ALPHA PSYCHIATRY
Original Articles

Comparison of sociodemographic and clinical characteristics of bipolar patients with and without seasonal patterns

1.

M.D., Department of Psychiatry, Bakirkoy Research and Training Hospital for Psychiatry, Neurology and Neurosurgery, Istanbul, Turkey.

2.

M.D., Department of Psychiatry, Bakirkoy Research and Training Hospital for Psychiatry, Neurology and Neurosurgery, Istanbul, Turkey.

3.

M.D., Department of Psychiatry, Haseki Research and Training Hospital, Istanbul, Turkey

4.

MD, Oteki Psikoterapi Merkezi, Istanbul, Turkey

Alpha Psychiatry 2017; 18: 571-576
DOI: 10.5455/apd.258689
Read: 973 Downloads: 543 Published: 01 December 2017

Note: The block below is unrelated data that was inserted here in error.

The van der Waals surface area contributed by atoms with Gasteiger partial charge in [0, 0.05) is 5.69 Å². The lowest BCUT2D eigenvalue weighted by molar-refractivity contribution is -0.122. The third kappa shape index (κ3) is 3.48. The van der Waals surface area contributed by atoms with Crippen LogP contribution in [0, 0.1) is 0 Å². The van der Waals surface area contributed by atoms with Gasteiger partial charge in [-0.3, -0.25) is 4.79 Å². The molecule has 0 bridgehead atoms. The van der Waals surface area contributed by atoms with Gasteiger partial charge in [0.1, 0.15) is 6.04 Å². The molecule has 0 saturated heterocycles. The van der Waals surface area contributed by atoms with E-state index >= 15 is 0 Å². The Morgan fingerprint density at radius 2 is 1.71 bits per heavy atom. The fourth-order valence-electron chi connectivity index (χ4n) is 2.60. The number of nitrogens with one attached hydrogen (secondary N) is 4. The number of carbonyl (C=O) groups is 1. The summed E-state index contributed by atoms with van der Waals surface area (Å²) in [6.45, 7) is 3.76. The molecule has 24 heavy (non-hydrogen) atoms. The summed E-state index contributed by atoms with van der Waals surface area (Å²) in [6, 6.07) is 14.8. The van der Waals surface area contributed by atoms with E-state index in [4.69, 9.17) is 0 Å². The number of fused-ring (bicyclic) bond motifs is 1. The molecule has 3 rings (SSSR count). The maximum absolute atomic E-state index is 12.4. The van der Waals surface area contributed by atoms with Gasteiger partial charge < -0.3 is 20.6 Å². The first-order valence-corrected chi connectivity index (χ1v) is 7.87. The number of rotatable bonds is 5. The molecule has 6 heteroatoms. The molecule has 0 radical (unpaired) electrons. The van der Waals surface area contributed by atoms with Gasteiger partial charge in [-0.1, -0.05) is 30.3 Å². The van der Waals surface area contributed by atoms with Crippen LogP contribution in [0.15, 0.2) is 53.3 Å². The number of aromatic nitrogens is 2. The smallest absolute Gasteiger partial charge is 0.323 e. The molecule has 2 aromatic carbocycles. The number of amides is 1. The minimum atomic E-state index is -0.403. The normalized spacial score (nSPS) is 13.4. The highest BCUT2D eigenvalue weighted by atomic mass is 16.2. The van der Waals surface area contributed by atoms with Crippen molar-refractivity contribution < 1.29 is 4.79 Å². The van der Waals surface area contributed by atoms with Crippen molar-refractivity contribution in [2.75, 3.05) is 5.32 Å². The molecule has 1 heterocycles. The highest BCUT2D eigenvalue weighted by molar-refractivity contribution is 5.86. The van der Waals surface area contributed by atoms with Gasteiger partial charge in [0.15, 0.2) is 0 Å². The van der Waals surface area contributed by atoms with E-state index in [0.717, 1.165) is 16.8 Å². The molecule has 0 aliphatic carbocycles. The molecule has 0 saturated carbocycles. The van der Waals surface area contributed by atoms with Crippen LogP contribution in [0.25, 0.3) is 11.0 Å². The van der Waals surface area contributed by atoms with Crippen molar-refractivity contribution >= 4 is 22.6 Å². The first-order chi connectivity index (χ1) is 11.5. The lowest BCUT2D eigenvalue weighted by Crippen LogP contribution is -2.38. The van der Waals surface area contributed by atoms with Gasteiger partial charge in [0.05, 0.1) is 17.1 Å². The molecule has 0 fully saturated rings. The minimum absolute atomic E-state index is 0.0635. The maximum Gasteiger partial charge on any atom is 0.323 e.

Objective: Bipolar disorder (BD) affects 1-4% of the population worldwide and presents with seasonal patterns with an incidence of 20-30%. Limited studies exist on seasonality, its relation to sociodemographic and clinical characteristics, and effects on treatment in BD in Turkey. Methods: This retrospective study included 174 patients with a major diagnosis of BD according to the DSM-IV. Comorbidities were determined using the SCID-I. The study was conducted using a semi-structured interview schedule and a mood monitoring chart. The patients were divided into two groups, those with and those without seasonal patterns, and their sociodemographic and clinical characteristics were compared. Results: We found that 36.2% of patients with BD had seasonal patterns. Regardless of type, first episodes were significantly more frequent in the non-seasonal group. With respect to first-episode types, the manic type was significantly more frequent in the seasonal group and the depressive type in the non-seasonal group. The number of patients with a comorbid anxiety disorder (NOS) or dysthymia was significantly higher in the seasonal group and the hospitalized non-seasonal group. The rate of response to lithium monotherapy, mean duration of the disease, mean total number of episodes, and mean total number of mixed episodes were significantly higher in the seasonal group. Conclusion: The rate of dysthymia was significantly higher in the seasonal group, suggesting that those with seasonality have more depressive aspects. These results indicate that the prognosis for seasonal bipolar patients is poorer than for non-seasonal patients. Another important finding was the presence of a correlation between seasonality and a positive response to lithium protection. It has been established that the first episode of the disorder was manifested in the seasonal pattern. The first episode of BD is known to often develop as a depressive episode. These results suggest that it may be a predictor of seasonality. [Anadolu Psikiyatri Derg 2017; 18(6.000): 571-576]

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